MaveriX
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ABC, Netflix gear up motocross series

MaveriX highlights a popular niche sport and showcases a lesser-seen part of the country, says Screen Australia head of content Sally Caplan.
July 14, 2020

Australian pubcaster ABC and Netflix are steering into the world of youth motorcycling with a greenlight for new live-action series MaveriX. ABC will air the Brindle Films sports drama in Australia, with distributor Australian Children’s Television Foundation orchestrating the sale to Netflix internationally.

Aimed at kids eight to 12, MaveriX is produced by Brindle Films’ Rachel Clements and Trisha Morton-Thomas, with shooting set to start next year. It’s financed with support from the Northern Territory Government, Screen Territory, the Australian Children’s Television Foundation and the South Australian Film Corporation.

Screen Australia is funding the series to spotlight a lesser-seen part of Australian culture—motocross. The government body recently gave US$4.1 million (AUD$6 million) in development funding to six projects, including the 10-episode live-action sports drama, with the goal of highlighting niche sports that have captured kids’ attention.

MaveriX focuses on six teens who are selected for the first motocross academy in Alice Springs, Australia—the home of dirt bike racing in the country. The teens compete for the chance to join a professional racing team.

Funding the action-packed half-hour sports series was an easy call for the government org, says Sally Caplan, Screen Australia’s head of content.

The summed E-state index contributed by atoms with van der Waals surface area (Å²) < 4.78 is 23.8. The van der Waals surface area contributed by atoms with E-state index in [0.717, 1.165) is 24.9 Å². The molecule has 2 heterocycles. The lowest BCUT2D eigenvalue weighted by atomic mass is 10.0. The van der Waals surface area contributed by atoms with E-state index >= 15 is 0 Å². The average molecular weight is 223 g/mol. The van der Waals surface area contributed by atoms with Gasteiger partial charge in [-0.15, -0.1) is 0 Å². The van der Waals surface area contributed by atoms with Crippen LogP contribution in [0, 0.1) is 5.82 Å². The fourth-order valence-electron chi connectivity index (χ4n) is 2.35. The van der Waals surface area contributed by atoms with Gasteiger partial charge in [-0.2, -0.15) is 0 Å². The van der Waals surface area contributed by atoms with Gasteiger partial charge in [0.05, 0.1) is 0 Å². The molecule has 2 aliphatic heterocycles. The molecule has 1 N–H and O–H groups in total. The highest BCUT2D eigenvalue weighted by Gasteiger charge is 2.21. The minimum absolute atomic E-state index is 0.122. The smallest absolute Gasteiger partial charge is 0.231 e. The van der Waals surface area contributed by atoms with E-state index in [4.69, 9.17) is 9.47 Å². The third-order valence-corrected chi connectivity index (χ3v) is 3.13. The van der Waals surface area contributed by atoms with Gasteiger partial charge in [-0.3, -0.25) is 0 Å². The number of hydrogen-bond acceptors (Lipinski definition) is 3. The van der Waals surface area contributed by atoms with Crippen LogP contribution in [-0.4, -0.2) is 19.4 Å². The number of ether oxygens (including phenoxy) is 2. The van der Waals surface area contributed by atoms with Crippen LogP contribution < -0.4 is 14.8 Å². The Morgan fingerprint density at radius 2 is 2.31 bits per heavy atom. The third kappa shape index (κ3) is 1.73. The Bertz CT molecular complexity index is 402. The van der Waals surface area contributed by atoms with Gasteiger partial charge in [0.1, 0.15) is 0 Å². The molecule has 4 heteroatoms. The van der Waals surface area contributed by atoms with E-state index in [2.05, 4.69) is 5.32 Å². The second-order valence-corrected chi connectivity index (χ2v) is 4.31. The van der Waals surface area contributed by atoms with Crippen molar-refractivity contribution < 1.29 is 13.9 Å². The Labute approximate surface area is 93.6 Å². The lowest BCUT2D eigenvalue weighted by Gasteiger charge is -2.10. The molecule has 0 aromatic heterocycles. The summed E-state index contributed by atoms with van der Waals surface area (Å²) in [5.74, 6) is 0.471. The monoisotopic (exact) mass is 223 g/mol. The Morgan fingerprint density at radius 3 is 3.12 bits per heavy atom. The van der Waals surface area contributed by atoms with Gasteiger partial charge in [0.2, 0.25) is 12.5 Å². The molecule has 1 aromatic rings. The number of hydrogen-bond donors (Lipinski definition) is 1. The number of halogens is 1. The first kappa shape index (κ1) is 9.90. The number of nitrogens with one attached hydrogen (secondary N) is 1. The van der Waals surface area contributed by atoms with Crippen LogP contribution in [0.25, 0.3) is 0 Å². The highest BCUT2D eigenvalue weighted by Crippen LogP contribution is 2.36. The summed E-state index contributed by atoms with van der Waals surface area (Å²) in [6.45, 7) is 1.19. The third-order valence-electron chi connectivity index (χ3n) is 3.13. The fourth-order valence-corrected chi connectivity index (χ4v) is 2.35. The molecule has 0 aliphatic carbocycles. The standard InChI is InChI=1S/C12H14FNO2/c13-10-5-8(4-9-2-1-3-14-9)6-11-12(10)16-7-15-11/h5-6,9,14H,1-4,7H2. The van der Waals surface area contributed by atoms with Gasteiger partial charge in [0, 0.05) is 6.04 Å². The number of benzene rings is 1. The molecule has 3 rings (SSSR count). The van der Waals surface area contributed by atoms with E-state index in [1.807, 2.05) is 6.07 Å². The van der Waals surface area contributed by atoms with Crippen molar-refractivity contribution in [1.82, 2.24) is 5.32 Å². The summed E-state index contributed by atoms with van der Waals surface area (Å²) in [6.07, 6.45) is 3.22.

“We are excited about the fact that it will showcase a stunning location in the Northern Territory, a part of Australia not often seen on our screens,” says Caplan. “The motocross element definitely gives this story a high-energy, distinctive edge, and the Alice Springs setting is iconic.”

There’s a big youth motocross fanbase in Australia for the show to tap into, Caplan adds. This is partly because Australia hosts some of the sport’s biggest annual events, including the FIM Junior Motocross World Cup. Motorcycles are also a billion-dollar business for the country, and bikes aimed at kids are an important part of the market, according to Australian passenger vehicle organization FCAI.

The new show enters the market at a tough time for the Australian kids entertainment industry, as the government has suspended all kids content quotas for broadcasters until the end of 2020. The shift has left many producers worried because they rely on the quotas to get shows commissioned and aired.

Amid these changes, Screen Australia remains committed to funding kids content, despite COVID-19, says Caplan.

“Screen Australia is committed to supporting local children’s content so that young audiences can see themselves represented on screen and enjoy home-grown programs that celebrate their culture,” adds Caplan. “MaveriX is an ambitious, action-packed drama, and we were very impressed by this project’s distinctive scripts and talented creative team.”

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Online writer for Kidscreen. Have a story that's of interest to Kidscreen readers? Contact Ryan at rtuchow@brunico.com

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